Friday, July 19, 2024
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Terminated Dragon Age developers sue BioWare over severance pay

Several Dragon Age developers who were let go by BioWare earlier in August have taken steps to sue the Dragon Age: Dreadwolf developer due to a lack of adequate severance pay.

BioWare is known for its epic adventures across a span of genres, delighting fans with RPGs like Mass Effect, KOTOR, and Dragon Age, with the latter now in late development. However, after its termination of 50 employees last August, alongside reports of an extremely rocky development behind the scenes, faith in BioWare seems to be at an all-time low. And that doesn’t just go for the company’s fans, either.

According to a statement shared online, ex-BioWare employees were allegedly offered severance pay that was significantly less than what was to be expected. Several employees tried to re-negotiate with BioWare about the low severance pay, but got nowhere due to the RPG giant’s refusal.

However, these Dragon Age developers have also refused BioWare’s low offers. Instead, they have filed a Statement of Claim with Alberta’s Court of King’s Bench with a request for fair severance pay, as well as “punitive damages” for a claim of “unreasonably poor treatment by BioWare.”

“In light of the numerous recent industry layoffs and the fact that BioWare’s NDAs prevent us from showing any of our recent work on Dragon Age: Dreadwolf in our portfolios, we are very concerned about the difficulty many of us will have finding work as the holiday season approaches,” said one of the terminated employees.

The employee clarified that they remain supportive of the game they worked hard on, but they are “struggling” to understand why BioWare is treating them poorly after an average of 14 years working at the company.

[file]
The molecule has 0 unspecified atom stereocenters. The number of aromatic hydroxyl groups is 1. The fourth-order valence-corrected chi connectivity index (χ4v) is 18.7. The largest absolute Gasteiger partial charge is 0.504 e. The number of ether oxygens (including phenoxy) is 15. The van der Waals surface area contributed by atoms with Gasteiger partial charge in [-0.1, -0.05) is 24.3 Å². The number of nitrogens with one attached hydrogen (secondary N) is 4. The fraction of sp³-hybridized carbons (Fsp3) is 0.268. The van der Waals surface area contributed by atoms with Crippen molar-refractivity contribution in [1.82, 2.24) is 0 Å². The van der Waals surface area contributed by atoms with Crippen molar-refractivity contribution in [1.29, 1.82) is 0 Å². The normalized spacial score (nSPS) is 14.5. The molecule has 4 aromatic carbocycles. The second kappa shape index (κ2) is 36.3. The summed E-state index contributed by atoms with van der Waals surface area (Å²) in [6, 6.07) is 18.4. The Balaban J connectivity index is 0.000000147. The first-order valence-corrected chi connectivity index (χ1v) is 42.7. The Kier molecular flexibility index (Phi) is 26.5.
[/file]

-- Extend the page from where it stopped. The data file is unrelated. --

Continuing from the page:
R. Alex Kennedy, who acts as counsel for the seven employees looking to sue BioWare, states that even with contracts that discuss termination, it may have included illegal provisions. “BioWare attempted to reduce its obligation to these employees well below what the courts typically award, including by eliminating benefits from its termination pay — that appears to be contrary to the Employment Standards Code.”

Kennedy concluded that, in their opinion, the terminated Dragon Age developers deserve a “generous” severance pay.

“These people are artists and creators who have worked very hard for a very long time in a difficult industry, producing big profits for their employer. Their termination without cause en masse like this calls for a response.”

This isn’t the first, nor will it sadly be the last, that gamers and fans alike have heard about video game companies coming under fire due to mass layoffs. What remains clear is that now, more than ever, video game developers’ treatment is being looked at closely within the industry.

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